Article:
District Court Judge Thomas J. Whelan agreed that Hogan was factually correct but has nevertheless denied the motion to dismiss stating:

Courts take a liberal approach to errors in copyright registrations. Serious errors—even in the claimant’s name—do not invalidate copyright registrations in the absence of fraud before the Copyright Office or prejudice to the alleged infringer … Otherwise, the infringer would get a “free pass” to infringe, essentially because of a technicality.


Hogan has not even suggested that ither Universal entity defrauded the Copyright Office, nor has he shown prejudice dueto the error. Instead, he seeks to avoid addressing the merits of the copyright infringement claim by pointing out an error in the registration. Fortunately (for authors,claimants, and the general public), the Copyright Act does not require such rigid aherence to formalities.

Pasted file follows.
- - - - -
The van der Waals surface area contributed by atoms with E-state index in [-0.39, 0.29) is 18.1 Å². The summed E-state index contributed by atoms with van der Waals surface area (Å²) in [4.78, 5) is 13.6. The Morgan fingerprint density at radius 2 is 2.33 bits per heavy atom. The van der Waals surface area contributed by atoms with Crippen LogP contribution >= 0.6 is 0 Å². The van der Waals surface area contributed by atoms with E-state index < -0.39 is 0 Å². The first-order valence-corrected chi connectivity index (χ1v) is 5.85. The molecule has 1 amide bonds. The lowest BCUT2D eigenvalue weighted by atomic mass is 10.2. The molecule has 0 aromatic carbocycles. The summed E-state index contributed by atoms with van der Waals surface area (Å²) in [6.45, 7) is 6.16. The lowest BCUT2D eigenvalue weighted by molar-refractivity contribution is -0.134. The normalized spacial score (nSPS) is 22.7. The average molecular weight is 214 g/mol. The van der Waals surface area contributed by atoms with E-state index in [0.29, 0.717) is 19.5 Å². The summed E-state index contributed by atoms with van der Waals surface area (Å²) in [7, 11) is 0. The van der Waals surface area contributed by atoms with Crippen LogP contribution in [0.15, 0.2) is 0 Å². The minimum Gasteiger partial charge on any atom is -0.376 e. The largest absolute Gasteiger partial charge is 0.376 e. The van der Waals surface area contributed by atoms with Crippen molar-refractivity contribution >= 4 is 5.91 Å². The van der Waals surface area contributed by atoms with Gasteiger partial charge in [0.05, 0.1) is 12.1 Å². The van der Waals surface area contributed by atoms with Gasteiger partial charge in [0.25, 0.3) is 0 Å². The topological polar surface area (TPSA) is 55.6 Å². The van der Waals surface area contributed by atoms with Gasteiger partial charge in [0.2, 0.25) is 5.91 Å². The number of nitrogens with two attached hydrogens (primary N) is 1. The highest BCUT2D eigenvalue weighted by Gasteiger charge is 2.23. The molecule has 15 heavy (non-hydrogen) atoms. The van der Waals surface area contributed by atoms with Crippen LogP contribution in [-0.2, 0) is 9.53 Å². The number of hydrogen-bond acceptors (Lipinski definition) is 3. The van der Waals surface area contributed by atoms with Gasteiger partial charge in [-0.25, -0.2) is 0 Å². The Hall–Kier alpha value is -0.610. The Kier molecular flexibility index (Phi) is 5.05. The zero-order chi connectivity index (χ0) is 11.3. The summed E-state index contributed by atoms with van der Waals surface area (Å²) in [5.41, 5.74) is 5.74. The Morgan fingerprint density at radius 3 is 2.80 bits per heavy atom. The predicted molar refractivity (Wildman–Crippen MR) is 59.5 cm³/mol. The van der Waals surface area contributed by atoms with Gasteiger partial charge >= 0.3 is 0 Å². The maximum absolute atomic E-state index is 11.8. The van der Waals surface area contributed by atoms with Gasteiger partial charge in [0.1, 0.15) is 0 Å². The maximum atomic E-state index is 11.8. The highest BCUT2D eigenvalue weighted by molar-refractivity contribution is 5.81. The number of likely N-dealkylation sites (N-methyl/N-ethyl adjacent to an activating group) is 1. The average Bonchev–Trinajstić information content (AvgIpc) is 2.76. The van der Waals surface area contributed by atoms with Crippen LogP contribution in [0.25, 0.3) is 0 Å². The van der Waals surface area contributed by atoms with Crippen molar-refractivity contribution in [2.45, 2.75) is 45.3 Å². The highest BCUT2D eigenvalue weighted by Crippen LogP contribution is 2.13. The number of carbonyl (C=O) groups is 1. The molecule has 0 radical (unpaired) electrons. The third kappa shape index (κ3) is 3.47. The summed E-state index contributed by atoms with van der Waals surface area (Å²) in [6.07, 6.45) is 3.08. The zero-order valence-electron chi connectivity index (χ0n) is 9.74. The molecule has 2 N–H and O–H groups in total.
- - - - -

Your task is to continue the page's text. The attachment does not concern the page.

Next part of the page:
Sources: Text of Motion to Dismiss | Recording Industry v. The People |

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RIAA P2P Defendant Brings Class Action Suit Against Kazaa Creator Sharman Networks

  Text of Amended Complaint (December 8, 2006)
Catherine Lewan, a defendant who settled with the RIAA in one of its many law suits, is now suing Sharman Networks, the creator of Kazaa.  The compliant alleges:

  • Sharman deceptively marketed Kazza as a product allowing "free downloads";
  • the software created a shared files folder (presumably creating the RIAA law-suit liability) without disclosing this to users;
  • the software it installed spyware